Like it or not, online education seems here to stay. And it is growing rapidly. Below are some statistics about online higher education nationwide. For this post, all statistics refer to
higher education institutions and students only and are pulled from the 2012 survey Changing Course: Ten Years of Tracking Online Education in the United States.
Online Learning is Growing!
- Nationwide, the number of additional students taking at least one online course grew as much in 2012 as it did in 2011.
- The number of students taking at least one online course increased by over 570,000 to a new total of 6.7 million.
- The online enrollment growth rate of 9.3 percent is the lowest recorded in this report series.
- The proportion of all students taking at least one online course is at an all-time high of 32.0 percent.
How Many Students are Learning Online?
For years the number of postsecondary students in the United States has increased – driven by the increasing number of persons graduating from high school and economic factors. Bad economic times are often good for higher education enrollments.
However, higher education in 2011 reported that the total number of students enrolled at U.S. higher education institutions had actually dropped. But even as overall enrollment dropped, the number of students taking at least one online course continued to increase robustly.
There were 572,000 more online students in fall 2011 than in fall 2010 for a new total of 6.7 million students taking at least one online course which is very close to the average increase seen for each of the last nine periods – of 568,000 students per year.
A major change has also occurred in the nature of the online offerings – a far larger proportion of higher education institutions have moved from offering only online courses to providing complete online programs (62.4% in 2012 as compared to 34.5% in 2002).
Online Learning is Strategic to many institutions
Ole Miss has made online learning a priority, and a task force is in the process of creating a more strategic long term plan for the use of online courses at OM.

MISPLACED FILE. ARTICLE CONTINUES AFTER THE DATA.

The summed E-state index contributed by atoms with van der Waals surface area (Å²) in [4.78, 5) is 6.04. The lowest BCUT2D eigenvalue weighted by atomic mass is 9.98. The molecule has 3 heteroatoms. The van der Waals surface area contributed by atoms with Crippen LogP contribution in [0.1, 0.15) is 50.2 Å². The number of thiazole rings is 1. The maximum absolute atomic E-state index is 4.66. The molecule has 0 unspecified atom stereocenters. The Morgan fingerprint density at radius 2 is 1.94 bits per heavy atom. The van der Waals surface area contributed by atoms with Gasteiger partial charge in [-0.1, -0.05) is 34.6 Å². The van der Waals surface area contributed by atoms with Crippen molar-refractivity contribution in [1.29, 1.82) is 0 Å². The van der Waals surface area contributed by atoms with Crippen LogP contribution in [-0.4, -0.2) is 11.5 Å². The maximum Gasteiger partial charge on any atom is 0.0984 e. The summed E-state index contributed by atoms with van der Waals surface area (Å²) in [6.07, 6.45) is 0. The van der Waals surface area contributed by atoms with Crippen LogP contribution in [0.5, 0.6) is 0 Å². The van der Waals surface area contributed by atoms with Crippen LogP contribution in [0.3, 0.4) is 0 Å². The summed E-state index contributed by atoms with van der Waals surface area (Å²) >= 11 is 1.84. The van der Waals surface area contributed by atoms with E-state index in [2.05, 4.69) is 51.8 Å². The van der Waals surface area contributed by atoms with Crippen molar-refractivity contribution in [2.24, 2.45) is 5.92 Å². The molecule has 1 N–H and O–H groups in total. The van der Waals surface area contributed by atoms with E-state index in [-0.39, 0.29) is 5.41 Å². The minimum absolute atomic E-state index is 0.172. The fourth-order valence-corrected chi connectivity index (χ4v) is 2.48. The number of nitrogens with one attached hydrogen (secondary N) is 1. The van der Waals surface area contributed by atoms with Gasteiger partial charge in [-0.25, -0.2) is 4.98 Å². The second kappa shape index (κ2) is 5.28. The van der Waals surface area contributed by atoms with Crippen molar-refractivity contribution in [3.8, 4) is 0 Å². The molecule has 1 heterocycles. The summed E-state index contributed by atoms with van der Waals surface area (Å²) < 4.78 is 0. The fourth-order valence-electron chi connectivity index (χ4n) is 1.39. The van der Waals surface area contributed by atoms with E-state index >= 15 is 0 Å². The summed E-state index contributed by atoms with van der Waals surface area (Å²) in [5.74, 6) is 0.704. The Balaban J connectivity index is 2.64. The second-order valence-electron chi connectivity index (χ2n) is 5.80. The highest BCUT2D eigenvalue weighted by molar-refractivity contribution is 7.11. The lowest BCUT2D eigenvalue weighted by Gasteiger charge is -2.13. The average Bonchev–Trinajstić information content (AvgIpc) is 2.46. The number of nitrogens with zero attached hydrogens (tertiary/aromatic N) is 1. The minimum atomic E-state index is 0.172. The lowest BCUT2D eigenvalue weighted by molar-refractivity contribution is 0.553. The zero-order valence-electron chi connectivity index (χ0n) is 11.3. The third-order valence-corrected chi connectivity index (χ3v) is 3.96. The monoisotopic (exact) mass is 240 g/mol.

What is happening at other institutions? The proportion of chief academic leaders that say online learning is critical to their long-term strategy is now at 69.1 percent – the highest ever. Institutions reporting online education is not critical to their long-term strategy have dropped to a new low of 11.2 percent.
Why is online learning considered strategic? For one thing, online attendance is fueling the bulk of the growth in university enrollments. By expanding access and scheduling flexibility for courses, more people can attend classes. The generation that is entering higher education now is the digital generation. They demand online access to courses, or they may choose another educational institution.
For the growing army of older, unemployed, or underemployed workers, online courses are many times the only access to higher education they may have.
The Digital Divide Still Exists
The term digital divide refers to inequities between those who have regular, reliable access to the Internet and digital technologies and those who do not. There is substantial evidence that the digital divide remains a reality for the very students that online promoters claim they want to reach— low-income students, students of color, and academically underprepared students.
As of 2012, the United States ranked 14th in the world for broadband access per capita according to data from the International Communications Union. The U.S. Department of Commerce’s 2011 “Exploring the Digital Nation” report reveals that while more households used broadband internet service (68 percent) in 2011, “demographic and geographic disparities demonstrate a persistent digital divide among certain groups.” The report continues, “lower income families, people with less education, those with disabilities, Blacks, Hispanics, and rural residents generally lagged the national average in both broadband adoption and computer use.” This stands in sharp contrast to the digital access enjoyed by well-educated middle- and upper-class white households.
Define “Online Courses”
The focus of this report is online education. The same definitions have been used for all ten years of these national reports. This report is devoted to only online learning.